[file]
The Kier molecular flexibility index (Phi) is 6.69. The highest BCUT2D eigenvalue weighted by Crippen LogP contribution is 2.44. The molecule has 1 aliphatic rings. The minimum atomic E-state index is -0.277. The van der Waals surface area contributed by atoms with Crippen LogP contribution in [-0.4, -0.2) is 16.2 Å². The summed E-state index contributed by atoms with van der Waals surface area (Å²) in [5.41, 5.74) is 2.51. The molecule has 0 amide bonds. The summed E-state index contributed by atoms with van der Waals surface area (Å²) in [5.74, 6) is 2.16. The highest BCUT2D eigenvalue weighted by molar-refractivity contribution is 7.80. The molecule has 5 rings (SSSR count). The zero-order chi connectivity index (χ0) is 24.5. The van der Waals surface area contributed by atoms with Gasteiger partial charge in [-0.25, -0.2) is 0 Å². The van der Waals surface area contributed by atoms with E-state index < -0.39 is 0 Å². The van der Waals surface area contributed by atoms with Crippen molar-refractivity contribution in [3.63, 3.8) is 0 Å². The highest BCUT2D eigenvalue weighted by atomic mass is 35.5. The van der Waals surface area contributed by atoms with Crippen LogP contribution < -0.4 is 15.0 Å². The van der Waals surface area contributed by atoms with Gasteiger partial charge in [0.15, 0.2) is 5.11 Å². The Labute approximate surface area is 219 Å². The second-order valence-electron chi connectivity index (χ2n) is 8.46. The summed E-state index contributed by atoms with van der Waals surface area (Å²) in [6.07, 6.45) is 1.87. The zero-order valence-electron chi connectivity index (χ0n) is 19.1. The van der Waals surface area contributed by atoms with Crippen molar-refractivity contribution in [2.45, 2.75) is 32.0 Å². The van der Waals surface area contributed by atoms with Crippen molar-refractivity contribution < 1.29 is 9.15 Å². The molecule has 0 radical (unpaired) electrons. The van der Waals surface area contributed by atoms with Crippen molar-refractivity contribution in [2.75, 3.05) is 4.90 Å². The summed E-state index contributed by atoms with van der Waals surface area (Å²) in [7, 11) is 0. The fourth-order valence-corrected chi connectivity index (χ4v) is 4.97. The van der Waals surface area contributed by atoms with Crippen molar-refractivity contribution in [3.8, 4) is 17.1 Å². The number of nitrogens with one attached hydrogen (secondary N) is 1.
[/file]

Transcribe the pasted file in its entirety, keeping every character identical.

The Kier molecular flexibility index (Phi) is 6.69. The highest BCUT2D eigenvalue weighted by Crippen LogP contribution is 2.44. The molecule has 1 aliphatic rings. The minimum atomic E-state index is -0.277. The van der Waals surface area contributed by atoms with Crippen LogP contribution in [-0.4, -0.2) is 16.2 Å². The summed E-state index contributed by atoms with van der Waals surface area (Å²) in [5.41, 5.74) is 2.51. The molecule has 0 amide bonds. The summed E-state index contributed by atoms with van der Waals surface area (Å²) in [5.74, 6) is 2.16. The highest BCUT2D eigenvalue weighted by molar-refractivity contribution is 7.80. The molecule has 5 rings (SSSR count). The zero-order chi connectivity index (χ0) is 24.5. The van der Waals surface area contributed by atoms with Gasteiger partial charge in [-0.25, -0.2) is 0 Å². The van der Waals surface area contributed by atoms with E-state index < -0.39 is 0 Å². The van der Waals surface area contributed by atoms with Crippen molar-refractivity contribution in [3.63, 3.8) is 0 Å². The highest BCUT2D eigenvalue weighted by atomic mass is 35.5. The van der Waals surface area contributed by atoms with Crippen LogP contribution < -0.4 is 15.0 Å². The van der Waals surface area contributed by atoms with Gasteiger partial charge in [0.15, 0.2) is 5.11 Å². The Labute approximate surface area is 219 Å². The second-order valence-electron chi connectivity index (χ2n) is 8.46. The summed E-state index contributed by atoms with van der Waals surface area (Å²) in [6.07, 6.45) is 1.87. The zero-order valence-electron chi connectivity index (χ0n) is 19.1. The van der Waals surface area contributed by atoms with Crippen molar-refractivity contribution in [2.45, 2.75) is 32.0 Å². The van der Waals surface area contributed by atoms with Crippen molar-refractivity contribution < 1.29 is 9.15 Å². The molecule has 0 radical (unpaired) electrons. The van der Waals surface area contributed by atoms with Crippen molar-refractivity contribution in [2.75, 3.05) is 4.90 Å². The summed E-state index contributed by atoms with van der Waals surface area (Å²) in [7, 11) is 0. The fourth-order valence-corrected chi connectivity index (χ4v) is 4.97. The van der Waals surface area contributed by atoms with Crippen molar-refractivity contribution in [3.8, 4) is 17.1 Å². The number of nitrogens with one attached hydrogen (secondary N) is 1.